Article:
Monday, April 30, 2007
Stephanie Martz, White Collar Crime Project Director at the National Association of Criminal Defense Lawyers (NACDL), guest blogs a six part series on the recent White Collar Crime Track at the NACDL Cincinnati Conference:
Session 3: Sentencing Update – White Collar
Amy Baron-Evans, Sentencing Resource Counsel for the Federal Defenders, did a terrific presentation on both new amendments to the Guidelines and case/litigation developments. She began by noting that after Booker, there is no need to wait until Congress finalizes the proposed Guideline amendments that will be sent to the Hill on May 1 in order to argue them.
One of the most relevant new Guidelines for white collar lawyers is that implementing the Crime Victims Rights Act. Baron-Evans noted that while judges have rejected definitions of "victims" that include plaintiffs in civil class-action suits (derivative suits are harder, though), victims of acquitted or uncharged conduct, and certain types of collateral victims, lawyers should be chary of attempts to push the definition further.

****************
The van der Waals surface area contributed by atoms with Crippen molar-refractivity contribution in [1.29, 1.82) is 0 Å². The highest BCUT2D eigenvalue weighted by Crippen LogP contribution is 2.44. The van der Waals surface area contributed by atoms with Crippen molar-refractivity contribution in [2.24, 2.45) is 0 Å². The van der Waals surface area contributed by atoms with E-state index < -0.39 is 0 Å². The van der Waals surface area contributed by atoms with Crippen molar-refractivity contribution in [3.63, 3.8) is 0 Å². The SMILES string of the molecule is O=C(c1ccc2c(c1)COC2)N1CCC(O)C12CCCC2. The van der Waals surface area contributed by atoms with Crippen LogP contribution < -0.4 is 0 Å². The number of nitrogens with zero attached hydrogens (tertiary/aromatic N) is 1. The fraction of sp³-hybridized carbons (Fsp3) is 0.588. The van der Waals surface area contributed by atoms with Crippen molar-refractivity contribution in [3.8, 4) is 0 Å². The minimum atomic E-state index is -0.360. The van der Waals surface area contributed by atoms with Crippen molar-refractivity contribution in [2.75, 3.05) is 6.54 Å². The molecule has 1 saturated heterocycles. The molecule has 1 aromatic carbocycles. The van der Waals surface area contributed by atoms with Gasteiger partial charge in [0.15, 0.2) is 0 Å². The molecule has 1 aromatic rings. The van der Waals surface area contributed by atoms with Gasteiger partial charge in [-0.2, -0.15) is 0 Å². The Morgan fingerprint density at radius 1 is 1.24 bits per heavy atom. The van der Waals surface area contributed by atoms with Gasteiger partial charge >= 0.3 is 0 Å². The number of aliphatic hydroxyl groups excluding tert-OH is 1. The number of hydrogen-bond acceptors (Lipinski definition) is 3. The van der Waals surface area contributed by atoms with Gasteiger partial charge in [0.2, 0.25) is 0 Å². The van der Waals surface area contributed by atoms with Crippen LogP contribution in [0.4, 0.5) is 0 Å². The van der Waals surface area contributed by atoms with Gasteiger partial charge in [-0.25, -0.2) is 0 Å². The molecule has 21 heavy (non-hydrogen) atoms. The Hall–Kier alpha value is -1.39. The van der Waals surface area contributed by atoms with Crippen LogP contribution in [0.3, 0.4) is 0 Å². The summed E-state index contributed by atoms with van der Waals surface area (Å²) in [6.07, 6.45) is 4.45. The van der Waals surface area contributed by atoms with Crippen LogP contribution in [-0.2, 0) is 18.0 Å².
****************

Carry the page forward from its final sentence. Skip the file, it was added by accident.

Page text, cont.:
Another helpful new (proposed) Guideline is the policy statement in 1B1.3, "Sentence Reduction." Courts may now consider terminal illness (which greatly expands the old "death rattle" standard); permanent medical conditions that require care by someone else, including age-related deterioration; and situations in which the only family member capable of caring for a minor has died or become incapacitated (in the past, foster care was often considered good enough).
In terms of litigation, Baron-Evans repeated the message that I’ve often heard her impart but that bears constant reminder because it is so important: Always go back to the "shalls" in 3553 – especially, that a sentence "shall" not be greater than necessary to meet the goals of criminal punishment. In that vein, white collar lawyers should be mindful of raising – starting with the pre-sentence report, that all-important document that determines so much – the factors that predict reduced recidivism: age, stable employment, education level, marriage, abstinence from drugs, first-time offender status, poor health, and emotional problems that are treatable. Lastly, remember that no statute requires the government alone to move for substantial assistance departures.
(sm/ posted and link by esp)